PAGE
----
We are here today because one of our colleagues has used the Senate's rules to hold the entire military chain of command hostage. Here's our problem. Right now we have over 350 military positions in limbo because of Senator Tuberville’s hold and nearly 650 military leadership positions will be vacant by the year's end if this continues. This massive hold is hurting our military readiness and our national security. It's hurting the morale of our troops, and it's causing major disruptions in the lives of our military families who have already sacrificed so much.
No one knows that better than those who are joining us today. Military spouses can't look for jobs if they don't know where they're going to move. Kids don't know where they'll be attending school. Military officers can’t take care of their aging parents or figure out where they should be in assisted living if they don't know where they're going to live. One Army General Officer is having to pay $10,000 a month to keep his mom in an assisted living facility while he waits to find out if they're going to move to a new house or not.
A naval officer's wife left her job as a public school teacher because they're expecting a new assignment overseas, and now she's unemployed because she can't take a job in the new place or return to her old school. Instead, she simply waits. The Marine Corps had to cancel a coast-to-coast move for a senior officer and his family. Their belongings had already been shipped, but now they're in storage while the officer covers for another unfilled and more senior role. And yes, as we all know, the Commandant of the Marine Corps had a heart attack while holding down the number one and number two positions with the Marines.
I'm a former prosecutor.I believe in evidence. I don't know how much more evidence we need to move on this. And while this colossal hold, which is truly an antiseptic word to describe what is essentially a blockade, is creating real costs for our military families. It's also creating real risk to our military readiness and our national security.
Senator Tuberville is holding up the Commander of CYBERCOM at a time when threats to our national security don't always involve traditional weapons of war. He is holding up the head of the Pacific Air Command while China is saber rattling and North Korea sent Russia a million artillery shells. And he is holding up the Commander of the Fifth Fleet, which oversees our naval forces in the Persian Gulf. There are hundreds of others waiting, and the uncertainty is having a devastating impact.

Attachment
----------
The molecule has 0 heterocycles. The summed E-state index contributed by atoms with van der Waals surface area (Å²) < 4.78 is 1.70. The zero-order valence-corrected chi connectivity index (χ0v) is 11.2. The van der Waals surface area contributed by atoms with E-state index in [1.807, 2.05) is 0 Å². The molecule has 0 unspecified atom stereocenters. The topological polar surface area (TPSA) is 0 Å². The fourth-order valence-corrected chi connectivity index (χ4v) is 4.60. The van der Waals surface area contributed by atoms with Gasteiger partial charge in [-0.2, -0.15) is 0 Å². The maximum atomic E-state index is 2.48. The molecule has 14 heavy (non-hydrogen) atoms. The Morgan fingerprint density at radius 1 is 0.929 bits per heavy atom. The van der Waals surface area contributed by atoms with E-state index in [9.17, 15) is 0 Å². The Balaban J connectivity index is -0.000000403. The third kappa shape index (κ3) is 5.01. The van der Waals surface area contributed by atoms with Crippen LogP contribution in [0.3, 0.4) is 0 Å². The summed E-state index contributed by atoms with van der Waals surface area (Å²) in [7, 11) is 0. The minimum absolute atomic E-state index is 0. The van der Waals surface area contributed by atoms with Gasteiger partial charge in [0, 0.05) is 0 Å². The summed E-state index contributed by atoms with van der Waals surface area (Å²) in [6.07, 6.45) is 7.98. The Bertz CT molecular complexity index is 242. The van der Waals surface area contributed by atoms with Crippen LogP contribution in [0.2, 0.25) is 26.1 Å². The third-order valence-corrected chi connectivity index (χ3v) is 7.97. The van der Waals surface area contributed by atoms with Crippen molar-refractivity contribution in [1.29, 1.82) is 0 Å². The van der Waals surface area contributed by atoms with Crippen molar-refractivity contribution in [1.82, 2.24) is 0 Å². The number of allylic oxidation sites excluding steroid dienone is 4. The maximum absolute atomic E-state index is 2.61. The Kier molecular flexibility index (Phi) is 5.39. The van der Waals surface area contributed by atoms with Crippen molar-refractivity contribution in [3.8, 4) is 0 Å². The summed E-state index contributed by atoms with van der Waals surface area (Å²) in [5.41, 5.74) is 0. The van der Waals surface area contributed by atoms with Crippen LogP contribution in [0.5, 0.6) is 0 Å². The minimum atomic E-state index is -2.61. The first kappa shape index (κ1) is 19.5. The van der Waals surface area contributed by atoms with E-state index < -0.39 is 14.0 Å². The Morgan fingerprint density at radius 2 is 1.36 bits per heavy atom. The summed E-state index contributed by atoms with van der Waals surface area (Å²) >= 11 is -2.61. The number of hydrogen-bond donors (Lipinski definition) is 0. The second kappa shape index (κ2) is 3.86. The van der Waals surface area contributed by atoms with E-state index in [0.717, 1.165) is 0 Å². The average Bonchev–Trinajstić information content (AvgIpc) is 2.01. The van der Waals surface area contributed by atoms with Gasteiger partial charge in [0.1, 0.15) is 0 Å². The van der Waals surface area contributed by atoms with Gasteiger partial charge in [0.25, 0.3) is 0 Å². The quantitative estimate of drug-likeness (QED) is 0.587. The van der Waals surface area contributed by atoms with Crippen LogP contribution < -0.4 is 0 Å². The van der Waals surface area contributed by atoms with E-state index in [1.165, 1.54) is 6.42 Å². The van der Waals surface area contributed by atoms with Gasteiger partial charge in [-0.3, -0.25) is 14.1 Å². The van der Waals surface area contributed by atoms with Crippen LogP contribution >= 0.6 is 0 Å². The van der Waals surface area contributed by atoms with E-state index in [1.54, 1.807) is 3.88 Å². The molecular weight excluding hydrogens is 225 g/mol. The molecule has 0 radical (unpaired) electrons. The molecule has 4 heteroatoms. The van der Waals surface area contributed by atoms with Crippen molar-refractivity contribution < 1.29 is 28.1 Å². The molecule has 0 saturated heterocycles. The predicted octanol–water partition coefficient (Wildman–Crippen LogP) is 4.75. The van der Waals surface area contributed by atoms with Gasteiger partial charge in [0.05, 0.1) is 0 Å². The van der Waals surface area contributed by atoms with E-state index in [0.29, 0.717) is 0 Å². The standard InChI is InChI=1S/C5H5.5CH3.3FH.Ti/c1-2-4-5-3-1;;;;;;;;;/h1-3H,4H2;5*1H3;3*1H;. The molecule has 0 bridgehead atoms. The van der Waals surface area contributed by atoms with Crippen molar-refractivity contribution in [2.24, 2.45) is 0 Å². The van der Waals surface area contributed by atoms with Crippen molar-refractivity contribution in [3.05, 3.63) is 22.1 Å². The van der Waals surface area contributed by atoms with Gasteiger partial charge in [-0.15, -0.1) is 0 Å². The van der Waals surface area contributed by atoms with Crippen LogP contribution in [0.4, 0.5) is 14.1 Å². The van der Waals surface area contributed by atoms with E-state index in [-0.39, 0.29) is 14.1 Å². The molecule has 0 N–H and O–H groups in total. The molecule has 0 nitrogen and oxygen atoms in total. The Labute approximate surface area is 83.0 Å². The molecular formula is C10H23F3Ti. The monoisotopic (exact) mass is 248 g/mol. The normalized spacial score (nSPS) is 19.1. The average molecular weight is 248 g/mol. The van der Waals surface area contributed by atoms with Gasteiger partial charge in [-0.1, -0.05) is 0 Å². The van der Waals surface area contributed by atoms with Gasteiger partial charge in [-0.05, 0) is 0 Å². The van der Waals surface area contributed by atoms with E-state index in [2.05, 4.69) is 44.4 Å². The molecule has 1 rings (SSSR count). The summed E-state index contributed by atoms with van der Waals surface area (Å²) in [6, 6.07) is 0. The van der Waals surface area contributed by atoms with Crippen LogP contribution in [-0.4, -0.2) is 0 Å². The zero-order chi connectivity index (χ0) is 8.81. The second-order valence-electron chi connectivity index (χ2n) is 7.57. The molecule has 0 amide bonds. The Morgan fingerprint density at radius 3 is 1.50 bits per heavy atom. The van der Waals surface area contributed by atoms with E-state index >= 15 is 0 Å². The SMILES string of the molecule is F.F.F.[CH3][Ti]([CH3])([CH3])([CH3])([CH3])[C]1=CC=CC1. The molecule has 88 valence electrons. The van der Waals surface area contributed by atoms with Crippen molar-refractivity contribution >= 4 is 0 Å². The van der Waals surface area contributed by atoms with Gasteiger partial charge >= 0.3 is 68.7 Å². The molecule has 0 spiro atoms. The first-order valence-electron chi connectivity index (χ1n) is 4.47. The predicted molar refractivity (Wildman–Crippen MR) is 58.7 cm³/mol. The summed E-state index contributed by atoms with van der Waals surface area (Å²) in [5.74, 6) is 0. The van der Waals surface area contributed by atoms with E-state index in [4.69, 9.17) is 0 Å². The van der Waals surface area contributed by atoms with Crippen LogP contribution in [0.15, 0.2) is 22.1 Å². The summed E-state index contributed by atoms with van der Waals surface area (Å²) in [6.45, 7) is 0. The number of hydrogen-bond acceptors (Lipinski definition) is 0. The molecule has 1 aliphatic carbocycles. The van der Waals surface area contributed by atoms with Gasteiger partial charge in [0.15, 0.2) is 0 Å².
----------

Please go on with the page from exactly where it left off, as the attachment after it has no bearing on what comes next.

Our country deserves better. Our military deserves better. The world is watching.
For months, Senator Tuberville has not listened to his Democratic or his Republican colleagues, and many of them have now spoken out on the Senate floor. He's not listening to those who run our military. He's not listening to former military officials. So we need to stand up for our military and our national security and allow these promotions to move forward.
Because when our troops are on the battlefield, they don't ask if their commander is a Democrat or Republican. They don't ask what their views are on certain issues that they may not agree with. They just do their jobs. They don't ask if the person next to them voted for, who they voted for, and whether they hold a certain political position.
Regardless of our own political views we need to do what it takes to make sure our military has its leaders in place to protect our country. I get back to my first three words that I learned in that high school gym. Improvise, adapt, and overcome. That is what this policy is about. It is temporary and it makes a change simply for the nominations in the military that are before us through the end of the Congress.
It has the support of groups representing our service members and their families, Blue Star families, the National Military Family Association, and the Secure Family Initiative and the American Legion has also urged a bipartisan resolution as well. I urge my colleagues on both sides of the aisle to join me in supporting it.